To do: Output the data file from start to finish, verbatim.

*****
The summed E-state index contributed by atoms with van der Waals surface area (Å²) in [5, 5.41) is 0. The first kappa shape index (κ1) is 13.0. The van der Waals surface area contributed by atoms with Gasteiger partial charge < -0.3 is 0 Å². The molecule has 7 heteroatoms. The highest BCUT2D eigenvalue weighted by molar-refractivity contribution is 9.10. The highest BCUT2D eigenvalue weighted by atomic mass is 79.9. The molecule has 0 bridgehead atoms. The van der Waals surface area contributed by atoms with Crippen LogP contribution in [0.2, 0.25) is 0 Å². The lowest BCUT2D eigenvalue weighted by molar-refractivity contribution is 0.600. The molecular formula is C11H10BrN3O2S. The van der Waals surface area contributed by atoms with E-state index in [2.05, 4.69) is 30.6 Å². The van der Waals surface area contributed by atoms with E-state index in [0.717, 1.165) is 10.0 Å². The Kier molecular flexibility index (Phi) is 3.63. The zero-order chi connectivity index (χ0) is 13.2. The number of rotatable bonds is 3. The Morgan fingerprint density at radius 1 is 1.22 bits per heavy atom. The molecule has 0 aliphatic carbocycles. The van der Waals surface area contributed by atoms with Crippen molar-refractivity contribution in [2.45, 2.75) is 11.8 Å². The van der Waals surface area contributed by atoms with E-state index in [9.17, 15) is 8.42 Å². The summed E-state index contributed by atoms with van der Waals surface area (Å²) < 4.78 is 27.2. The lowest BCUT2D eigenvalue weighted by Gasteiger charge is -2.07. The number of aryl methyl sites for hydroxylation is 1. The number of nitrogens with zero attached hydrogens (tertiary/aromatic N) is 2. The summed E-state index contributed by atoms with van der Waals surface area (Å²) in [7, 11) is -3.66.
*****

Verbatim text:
The summed E-state index contributed by atoms with van der Waals surface area (Å²) in [5, 5.41) is 0. The first kappa shape index (κ1) is 13.0. The van der Waals surface area contributed by atoms with Gasteiger partial charge < -0.3 is 0 Å². The molecule has 7 heteroatoms. The highest BCUT2D eigenvalue weighted by molar-refractivity contribution is 9.10. The highest BCUT2D eigenvalue weighted by atomic mass is 79.9. The molecule has 0 bridgehead atoms. The van der Waals surface area contributed by atoms with Crippen LogP contribution in [0.2, 0.25) is 0 Å². The lowest BCUT2D eigenvalue weighted by molar-refractivity contribution is 0.600. The molecular formula is C11H10BrN3O2S. The van der Waals surface area contributed by atoms with E-state index in [2.05, 4.69) is 30.6 Å². The van der Waals surface area contributed by atoms with E-state index in [0.717, 1.165) is 10.0 Å². The Kier molecular flexibility index (Phi) is 3.63. The zero-order chi connectivity index (χ0) is 13.2. The number of rotatable bonds is 3. The Morgan fingerprint density at radius 1 is 1.22 bits per heavy atom. The molecule has 0 aliphatic carbocycles. The van der Waals surface area contributed by atoms with Crippen molar-refractivity contribution in [2.45, 2.75) is 11.8 Å². The van der Waals surface area contributed by atoms with E-state index in [9.17, 15) is 8.42 Å². The summed E-state index contributed by atoms with van der Waals surface area (Å²) < 4.78 is 27.2. The lowest BCUT2D eigenvalue weighted by Gasteiger charge is -2.07. The number of aryl methyl sites for hydroxylation is 1. The number of nitrogens with zero attached hydrogens (tertiary/aromatic N) is 2. The summed E-state index contributed by atoms with van der Waals surface area (Å²) in [7, 11) is -3.66.